10 Thoughts on the Seton Hall Game

Seton Hall (15-5, 5-3) ended Rutgers (13-7, 5-5) four game Big East winning streak – the longest since Rutgers joined the Big East in 1995-1966, with an 85-58 dismantling at the Meadowlands. The game was a landmark game in the Rutgers-Seton Hall series. It was the first game where both teams had something big on the line. Not just NIT berths, but NCAA berths. But the game hardly resembled a showdown. It more closely resembled an execution. Here are ten thoughts on the Seton Hall game.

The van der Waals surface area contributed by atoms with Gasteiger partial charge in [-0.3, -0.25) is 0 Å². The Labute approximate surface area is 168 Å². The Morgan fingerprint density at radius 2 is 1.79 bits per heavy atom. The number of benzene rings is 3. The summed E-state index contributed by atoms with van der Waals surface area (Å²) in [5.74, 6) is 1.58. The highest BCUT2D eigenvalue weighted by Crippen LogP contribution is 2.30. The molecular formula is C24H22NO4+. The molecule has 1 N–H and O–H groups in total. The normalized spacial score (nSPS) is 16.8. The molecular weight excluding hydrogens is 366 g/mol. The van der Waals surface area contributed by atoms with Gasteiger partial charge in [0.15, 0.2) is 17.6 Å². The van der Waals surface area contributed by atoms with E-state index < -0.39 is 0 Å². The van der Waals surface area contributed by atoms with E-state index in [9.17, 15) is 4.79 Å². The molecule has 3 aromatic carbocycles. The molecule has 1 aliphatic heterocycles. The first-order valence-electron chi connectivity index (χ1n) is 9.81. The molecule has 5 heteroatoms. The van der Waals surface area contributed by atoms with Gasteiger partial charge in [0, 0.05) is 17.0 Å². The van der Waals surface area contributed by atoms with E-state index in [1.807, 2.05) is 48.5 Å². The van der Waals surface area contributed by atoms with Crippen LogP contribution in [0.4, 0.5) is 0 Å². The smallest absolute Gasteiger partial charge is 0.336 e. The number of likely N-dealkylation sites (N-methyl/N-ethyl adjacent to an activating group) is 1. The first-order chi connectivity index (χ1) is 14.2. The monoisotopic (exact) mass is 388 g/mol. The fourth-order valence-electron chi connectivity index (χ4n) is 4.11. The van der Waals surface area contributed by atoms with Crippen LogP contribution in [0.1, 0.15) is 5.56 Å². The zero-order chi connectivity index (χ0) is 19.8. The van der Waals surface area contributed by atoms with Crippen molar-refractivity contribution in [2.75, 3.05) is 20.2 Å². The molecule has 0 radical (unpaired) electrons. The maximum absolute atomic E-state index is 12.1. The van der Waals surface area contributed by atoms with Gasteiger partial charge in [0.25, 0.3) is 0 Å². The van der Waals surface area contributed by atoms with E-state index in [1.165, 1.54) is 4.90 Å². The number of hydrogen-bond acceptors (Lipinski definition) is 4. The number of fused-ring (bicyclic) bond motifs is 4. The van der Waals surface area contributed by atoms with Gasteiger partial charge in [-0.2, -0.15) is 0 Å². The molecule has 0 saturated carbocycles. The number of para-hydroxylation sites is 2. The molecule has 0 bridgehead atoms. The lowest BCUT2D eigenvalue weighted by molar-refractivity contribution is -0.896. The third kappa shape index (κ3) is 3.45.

Seton Hall (15-5, 5-3) ended Rutgers (13-7, 5-5) four game Big East winning streak – the longest since Rutgers joined the Big East in 1995-1966, with an 85-58 dismantling at the Meadowlands.  The game was a landmark game in the Rutgers-Seton Hall series.  It was the first game where both teams had something big on the line.  Not just NIT berths, but NCAA berths.  But the game hardly resembled a showdown.  It more closely resembled an execution.  Rutgers started the game flat and Seton Hall quickly ended any doubts about the outcome after seizing a 23-8 lead with 12:00 remaining.  Rutgers never got within 10 points thereafter.  Seton Hall led by 18 points at halftime and stretched the lead to 30 in the final minutes.  Here are ten thoughts on the Seton Hall game.